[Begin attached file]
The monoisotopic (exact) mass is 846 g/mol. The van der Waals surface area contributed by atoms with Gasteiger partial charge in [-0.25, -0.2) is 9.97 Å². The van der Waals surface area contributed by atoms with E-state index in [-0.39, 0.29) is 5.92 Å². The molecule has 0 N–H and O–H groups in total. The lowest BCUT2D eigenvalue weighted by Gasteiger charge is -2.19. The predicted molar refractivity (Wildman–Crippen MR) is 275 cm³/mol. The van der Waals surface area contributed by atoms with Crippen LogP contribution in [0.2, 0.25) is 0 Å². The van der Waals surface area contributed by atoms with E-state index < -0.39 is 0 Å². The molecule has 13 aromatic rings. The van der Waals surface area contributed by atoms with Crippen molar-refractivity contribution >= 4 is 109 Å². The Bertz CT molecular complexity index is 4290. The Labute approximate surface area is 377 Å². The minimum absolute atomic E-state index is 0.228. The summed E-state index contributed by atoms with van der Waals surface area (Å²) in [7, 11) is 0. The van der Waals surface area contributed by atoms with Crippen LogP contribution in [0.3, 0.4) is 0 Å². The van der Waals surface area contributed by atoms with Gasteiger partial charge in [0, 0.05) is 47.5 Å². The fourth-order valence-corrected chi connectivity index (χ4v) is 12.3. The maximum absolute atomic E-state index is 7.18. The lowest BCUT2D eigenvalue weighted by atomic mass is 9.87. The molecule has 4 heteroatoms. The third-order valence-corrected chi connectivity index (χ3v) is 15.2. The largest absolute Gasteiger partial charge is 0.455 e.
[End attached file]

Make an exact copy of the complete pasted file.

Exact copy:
The monoisotopic (exact) mass is 846 g/mol. The van der Waals surface area contributed by atoms with Gasteiger partial charge in [-0.25, -0.2) is 9.97 Å². The van der Waals surface area contributed by atoms with E-state index in [-0.39, 0.29) is 5.92 Å². The molecule has 0 N–H and O–H groups in total. The lowest BCUT2D eigenvalue weighted by Gasteiger charge is -2.19. The predicted molar refractivity (Wildman–Crippen MR) is 275 cm³/mol. The van der Waals surface area contributed by atoms with Crippen LogP contribution in [0.2, 0.25) is 0 Å². The van der Waals surface area contributed by atoms with E-state index < -0.39 is 0 Å². The molecule has 13 aromatic rings. The van der Waals surface area contributed by atoms with Crippen molar-refractivity contribution >= 4 is 109 Å². The Bertz CT molecular complexity index is 4290. The Labute approximate surface area is 377 Å². The minimum absolute atomic E-state index is 0.228. The summed E-state index contributed by atoms with van der Waals surface area (Å²) in [7, 11) is 0. The van der Waals surface area contributed by atoms with Crippen LogP contribution in [0.3, 0.4) is 0 Å². The van der Waals surface area contributed by atoms with Gasteiger partial charge in [0, 0.05) is 47.5 Å². The fourth-order valence-corrected chi connectivity index (χ4v) is 12.3. The maximum absolute atomic E-state index is 7.18. The lowest BCUT2D eigenvalue weighted by atomic mass is 9.87. The molecule has 4 heteroatoms. The third-order valence-corrected chi connectivity index (χ3v) is 15.2. The largest absolute Gasteiger partial charge is 0.455 e.